2d. Our Lord tells us the cause: “Because thou hast not known the time of thy visitation.” (St. Luke xix. 44.) How numerous were the graces Jerusalem received from our Lord! O how many miracles it witnessed! What opportunities it had for hearing the celestial doctrine He taught! How often He had admonished and warned the faithless city, “as the hen doth gather her chickens under her wings, so would the Lord have gathered together thy children, but thou wouldst not; thou knewest not the time of thy visitation.” And now, Jerusalem, what will avail thee thy magnificence, the gorgeous brilliance of thy marble columns? Behold, “the days shall come upon thee and thy enemies shall cast a trench about thee, and compass thee round, and straiten thee on every side, and beat thee flat to the ground.” (St. Luke xix. 43.) Reflect upon this, my soul. See, the Lord visited you with the fulness of His grace; . . . you are a city specially favored and privileged. If, instead of making good use of His grace, instead of laboring arduously, assiduously in the season of salvation, you are perhaps indolent and tepid, daily becoming more indifferent, oh then you have reason to fear lest your destruction be near. The loftiness of your calling, the prestige, the sanctity of your Order will profit you nothing, if you do not know “the things that are to your peace,” if you do not make fervent use of the graces conferred on you. It is not, as St. Augustine once said to the monks of the desert, the place that sanctifies us, but our good works will sanctify both the place and ourselves.

3d. Consider how the touching, the pathetic scene presented to our view in the former part of the Gospel for the day, suddenly changes to one of a strikingly different nature. The self-same Saviour who stood upon Mount Olivet, overflowing with benignity and mercy, so that He actually shed tears over the ill-fated city of Jerusalem, shortly after is seen to stand in the temple of that city, in a totally opposite character. The eyes that a little while before shed tears of compassion now flash with indignation; the countenance that on the Mount of Olives wore an expression of sorrowful pity now is lighted up with the anger of the strict Judge, as with imposing majesty. He wields the scourge and casts them that sold out of the temple with the condemnatory words: “My house is the house of prayer. But you have made it a den of thieves.” (St. Luke xix. 46.) My soul, our Lord still looks on you with a look of gentleness and love, He still weeps over the obduracy of Jerusalem. But if you do not soon cleanse your house from the sins that defile it, He will employ the terrors of His scourge, and because you did not know the time of your visitation, He will visit you with His just anger, and chastise you in His wrath. Even now the arm of the Lord may be uplifted to strike you. Do you know what will avert the blow? Your tears. Yes, weep, weep as Jesus did, weep those tears of contrition of which St. Ambrose says: “tears of humility, yours is the might, yours is the kingdom. You need not fear the throne of the Judge, you silence every accusation, you conquer the invincible, you prove mightier than the Almighty.”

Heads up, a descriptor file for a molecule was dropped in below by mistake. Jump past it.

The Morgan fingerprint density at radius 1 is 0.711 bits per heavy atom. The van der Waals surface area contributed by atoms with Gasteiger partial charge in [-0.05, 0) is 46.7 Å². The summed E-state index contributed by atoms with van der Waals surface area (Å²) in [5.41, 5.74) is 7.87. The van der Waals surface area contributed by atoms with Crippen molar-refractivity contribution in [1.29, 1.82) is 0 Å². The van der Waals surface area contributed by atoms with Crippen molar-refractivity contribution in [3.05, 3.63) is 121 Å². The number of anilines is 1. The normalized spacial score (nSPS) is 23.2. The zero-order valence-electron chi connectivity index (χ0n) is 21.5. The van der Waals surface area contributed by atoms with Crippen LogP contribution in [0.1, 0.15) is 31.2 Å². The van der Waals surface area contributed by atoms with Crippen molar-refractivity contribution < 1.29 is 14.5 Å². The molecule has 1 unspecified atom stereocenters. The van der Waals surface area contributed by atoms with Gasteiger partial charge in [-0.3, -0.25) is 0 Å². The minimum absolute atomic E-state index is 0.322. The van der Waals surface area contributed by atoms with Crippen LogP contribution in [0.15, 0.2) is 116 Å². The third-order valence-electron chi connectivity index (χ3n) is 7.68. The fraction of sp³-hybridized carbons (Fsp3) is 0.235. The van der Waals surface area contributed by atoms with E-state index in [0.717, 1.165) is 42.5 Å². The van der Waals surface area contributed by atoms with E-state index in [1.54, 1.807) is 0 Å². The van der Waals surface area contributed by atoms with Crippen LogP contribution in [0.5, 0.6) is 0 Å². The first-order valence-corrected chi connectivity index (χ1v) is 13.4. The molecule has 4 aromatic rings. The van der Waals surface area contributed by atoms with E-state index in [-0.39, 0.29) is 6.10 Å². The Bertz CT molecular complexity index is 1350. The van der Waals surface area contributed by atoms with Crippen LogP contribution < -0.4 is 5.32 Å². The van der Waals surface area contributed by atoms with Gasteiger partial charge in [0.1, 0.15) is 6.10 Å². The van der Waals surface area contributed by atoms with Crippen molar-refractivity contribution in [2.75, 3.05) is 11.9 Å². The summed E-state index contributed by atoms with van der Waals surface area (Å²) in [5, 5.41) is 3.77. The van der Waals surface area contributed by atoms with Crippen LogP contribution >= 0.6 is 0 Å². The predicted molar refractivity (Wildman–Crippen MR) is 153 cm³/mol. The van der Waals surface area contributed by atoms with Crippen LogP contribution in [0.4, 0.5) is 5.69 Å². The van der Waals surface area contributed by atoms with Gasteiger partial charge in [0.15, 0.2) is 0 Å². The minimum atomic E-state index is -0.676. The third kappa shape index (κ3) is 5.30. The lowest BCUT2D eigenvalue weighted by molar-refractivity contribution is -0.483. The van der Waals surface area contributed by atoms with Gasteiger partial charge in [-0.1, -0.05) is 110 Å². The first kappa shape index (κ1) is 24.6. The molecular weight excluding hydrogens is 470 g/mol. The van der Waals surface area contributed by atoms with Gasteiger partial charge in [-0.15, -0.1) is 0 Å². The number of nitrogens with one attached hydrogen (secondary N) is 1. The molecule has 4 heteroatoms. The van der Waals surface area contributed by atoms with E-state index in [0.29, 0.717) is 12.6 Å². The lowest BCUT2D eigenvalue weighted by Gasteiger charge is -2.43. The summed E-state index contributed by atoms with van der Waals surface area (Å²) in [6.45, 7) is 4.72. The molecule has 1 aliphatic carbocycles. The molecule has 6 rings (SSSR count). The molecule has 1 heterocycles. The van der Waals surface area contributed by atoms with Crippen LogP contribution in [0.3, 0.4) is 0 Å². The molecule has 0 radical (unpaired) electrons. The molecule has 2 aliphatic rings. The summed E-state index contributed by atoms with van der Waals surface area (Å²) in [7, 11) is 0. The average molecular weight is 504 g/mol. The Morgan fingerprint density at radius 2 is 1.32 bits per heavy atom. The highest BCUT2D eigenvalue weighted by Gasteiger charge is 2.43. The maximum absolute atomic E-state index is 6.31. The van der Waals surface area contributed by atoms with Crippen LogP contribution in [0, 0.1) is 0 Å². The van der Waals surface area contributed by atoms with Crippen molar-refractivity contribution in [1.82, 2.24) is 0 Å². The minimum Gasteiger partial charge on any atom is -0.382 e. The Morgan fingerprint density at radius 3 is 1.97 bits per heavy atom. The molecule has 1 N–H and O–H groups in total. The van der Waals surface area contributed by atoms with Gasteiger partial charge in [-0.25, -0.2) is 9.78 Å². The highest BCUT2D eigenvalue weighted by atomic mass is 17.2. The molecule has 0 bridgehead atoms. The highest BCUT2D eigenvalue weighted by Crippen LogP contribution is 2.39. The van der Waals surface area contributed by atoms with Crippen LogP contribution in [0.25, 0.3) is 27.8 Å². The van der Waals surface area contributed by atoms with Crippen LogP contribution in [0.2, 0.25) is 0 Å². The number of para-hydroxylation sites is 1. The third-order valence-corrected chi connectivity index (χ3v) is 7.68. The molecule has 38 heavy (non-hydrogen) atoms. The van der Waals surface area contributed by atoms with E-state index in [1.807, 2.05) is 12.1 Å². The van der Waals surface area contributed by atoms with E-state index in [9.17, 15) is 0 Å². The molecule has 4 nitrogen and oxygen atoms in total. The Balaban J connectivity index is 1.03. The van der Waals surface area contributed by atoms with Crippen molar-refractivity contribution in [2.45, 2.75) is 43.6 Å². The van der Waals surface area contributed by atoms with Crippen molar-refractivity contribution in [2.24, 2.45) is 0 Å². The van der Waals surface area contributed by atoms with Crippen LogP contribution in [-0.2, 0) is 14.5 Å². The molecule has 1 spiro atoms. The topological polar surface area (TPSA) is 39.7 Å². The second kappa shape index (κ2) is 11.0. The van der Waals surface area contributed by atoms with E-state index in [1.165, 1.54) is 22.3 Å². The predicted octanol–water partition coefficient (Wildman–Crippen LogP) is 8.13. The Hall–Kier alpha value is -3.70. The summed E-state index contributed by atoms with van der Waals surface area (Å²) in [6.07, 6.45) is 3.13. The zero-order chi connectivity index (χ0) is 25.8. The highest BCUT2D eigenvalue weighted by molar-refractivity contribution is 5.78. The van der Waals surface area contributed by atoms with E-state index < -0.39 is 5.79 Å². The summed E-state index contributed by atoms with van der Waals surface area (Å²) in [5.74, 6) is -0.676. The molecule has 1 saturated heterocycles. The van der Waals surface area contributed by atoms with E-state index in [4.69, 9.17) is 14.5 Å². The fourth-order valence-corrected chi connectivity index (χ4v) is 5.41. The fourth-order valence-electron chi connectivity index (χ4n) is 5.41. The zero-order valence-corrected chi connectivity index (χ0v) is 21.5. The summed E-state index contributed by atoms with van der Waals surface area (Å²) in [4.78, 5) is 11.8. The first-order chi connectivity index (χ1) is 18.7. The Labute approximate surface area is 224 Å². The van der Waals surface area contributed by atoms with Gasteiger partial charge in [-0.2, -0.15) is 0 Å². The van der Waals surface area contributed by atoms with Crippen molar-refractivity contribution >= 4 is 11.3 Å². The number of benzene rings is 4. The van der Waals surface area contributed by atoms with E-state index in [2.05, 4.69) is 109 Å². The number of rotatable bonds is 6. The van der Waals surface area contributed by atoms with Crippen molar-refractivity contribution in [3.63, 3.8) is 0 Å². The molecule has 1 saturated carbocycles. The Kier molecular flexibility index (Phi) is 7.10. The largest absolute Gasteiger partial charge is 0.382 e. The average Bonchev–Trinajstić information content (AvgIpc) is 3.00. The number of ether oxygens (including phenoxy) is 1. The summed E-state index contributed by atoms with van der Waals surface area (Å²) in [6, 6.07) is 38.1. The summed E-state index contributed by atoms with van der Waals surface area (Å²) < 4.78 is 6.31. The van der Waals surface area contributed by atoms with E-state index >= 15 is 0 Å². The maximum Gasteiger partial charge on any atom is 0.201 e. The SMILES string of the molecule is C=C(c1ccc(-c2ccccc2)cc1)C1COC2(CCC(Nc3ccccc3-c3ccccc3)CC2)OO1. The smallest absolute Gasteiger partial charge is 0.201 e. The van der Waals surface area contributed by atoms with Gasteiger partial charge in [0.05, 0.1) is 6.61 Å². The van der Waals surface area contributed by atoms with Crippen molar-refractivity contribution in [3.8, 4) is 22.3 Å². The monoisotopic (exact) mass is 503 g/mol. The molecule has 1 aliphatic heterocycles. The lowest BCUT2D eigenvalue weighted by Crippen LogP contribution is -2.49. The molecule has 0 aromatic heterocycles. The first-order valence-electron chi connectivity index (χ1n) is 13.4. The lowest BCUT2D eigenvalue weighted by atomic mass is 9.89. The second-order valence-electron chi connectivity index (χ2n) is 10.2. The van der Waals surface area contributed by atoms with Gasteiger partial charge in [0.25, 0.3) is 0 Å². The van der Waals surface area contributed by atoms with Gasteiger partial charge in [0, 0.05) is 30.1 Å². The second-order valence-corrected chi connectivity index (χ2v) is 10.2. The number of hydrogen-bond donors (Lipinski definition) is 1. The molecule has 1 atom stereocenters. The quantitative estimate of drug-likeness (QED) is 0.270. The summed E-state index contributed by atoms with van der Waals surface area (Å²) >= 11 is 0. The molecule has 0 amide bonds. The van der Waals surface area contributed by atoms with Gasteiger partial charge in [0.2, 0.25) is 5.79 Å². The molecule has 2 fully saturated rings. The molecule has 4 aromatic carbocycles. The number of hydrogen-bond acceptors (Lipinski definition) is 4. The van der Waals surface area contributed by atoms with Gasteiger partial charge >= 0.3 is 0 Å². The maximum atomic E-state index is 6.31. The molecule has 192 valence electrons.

My God, I give Thee heartfelt thanks for all the graces and all the light Thou hast conferred on me during this meditation. Pardon me all the negligence and the distractions of which I have been guilty, and give me strength to carry out the resolutions that I have made. Fortify me, that from henceforth I may diligently practise this virtue . . . avoid this fault . . . perform this action . . . to Thy honor. Help me to do this, sweet Virgin Mary; and if I ever forget my good resolutions, I entreat my Angel Guardian to recall them to my memory. Amen.


July Devotion: The Precious Blood of Jesus

Virtue to practice: Simplicity, Faith, Liberty of Spirit, Cheerfulness

Prayers in honor of the Most Precious Blood of Jesus.

Most merciful Jesus, lover of souls! I pray Thee, by the agony of Thy most Sacred Heart, and by the sorrows of Thy Immaculate Mother, wash in Thy Blood the sinners of the whole world who are now in their agony, and who are to die this day. Amen.

Heart of Jesus, once in agony, pity the dying.